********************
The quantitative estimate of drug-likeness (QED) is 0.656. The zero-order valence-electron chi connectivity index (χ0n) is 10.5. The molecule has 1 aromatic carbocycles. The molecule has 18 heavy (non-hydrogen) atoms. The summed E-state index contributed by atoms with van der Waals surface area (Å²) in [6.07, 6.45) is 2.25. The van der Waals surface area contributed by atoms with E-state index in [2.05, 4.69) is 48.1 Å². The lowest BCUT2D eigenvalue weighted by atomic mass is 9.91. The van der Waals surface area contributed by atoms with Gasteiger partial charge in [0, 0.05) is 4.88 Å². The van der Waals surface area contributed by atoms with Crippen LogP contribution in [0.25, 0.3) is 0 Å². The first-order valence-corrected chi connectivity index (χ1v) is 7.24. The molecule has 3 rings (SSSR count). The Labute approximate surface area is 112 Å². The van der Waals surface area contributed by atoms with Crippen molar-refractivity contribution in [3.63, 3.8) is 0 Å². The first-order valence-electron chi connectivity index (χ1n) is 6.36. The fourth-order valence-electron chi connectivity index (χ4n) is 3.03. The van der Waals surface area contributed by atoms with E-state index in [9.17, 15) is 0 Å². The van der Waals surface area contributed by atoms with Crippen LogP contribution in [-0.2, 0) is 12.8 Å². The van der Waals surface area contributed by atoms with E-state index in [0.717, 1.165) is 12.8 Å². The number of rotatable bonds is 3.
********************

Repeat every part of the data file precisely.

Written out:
The quantitative estimate of drug-likeness (QED) is 0.656. The zero-order valence-electron chi connectivity index (χ0n) is 10.5. The molecule has 1 aromatic carbocycles. The molecule has 18 heavy (non-hydrogen) atoms. The summed E-state index contributed by atoms with van der Waals surface area (Å²) in [6.07, 6.45) is 2.25. The van der Waals surface area contributed by atoms with E-state index in [2.05, 4.69) is 48.1 Å². The lowest BCUT2D eigenvalue weighted by atomic mass is 9.91. The van der Waals surface area contributed by atoms with Gasteiger partial charge in [0, 0.05) is 4.88 Å². The van der Waals surface area contributed by atoms with Crippen LogP contribution in [0.25, 0.3) is 0 Å². The first-order valence-corrected chi connectivity index (χ1v) is 7.24. The molecule has 3 rings (SSSR count). The Labute approximate surface area is 112 Å². The van der Waals surface area contributed by atoms with Crippen molar-refractivity contribution in [3.63, 3.8) is 0 Å². The first-order valence-electron chi connectivity index (χ1n) is 6.36. The fourth-order valence-electron chi connectivity index (χ4n) is 3.03. The van der Waals surface area contributed by atoms with E-state index in [9.17, 15) is 0 Å². The van der Waals surface area contributed by atoms with Crippen LogP contribution in [-0.2, 0) is 12.8 Å². The van der Waals surface area contributed by atoms with E-state index in [0.717, 1.165) is 12.8 Å². The number of rotatable bonds is 3.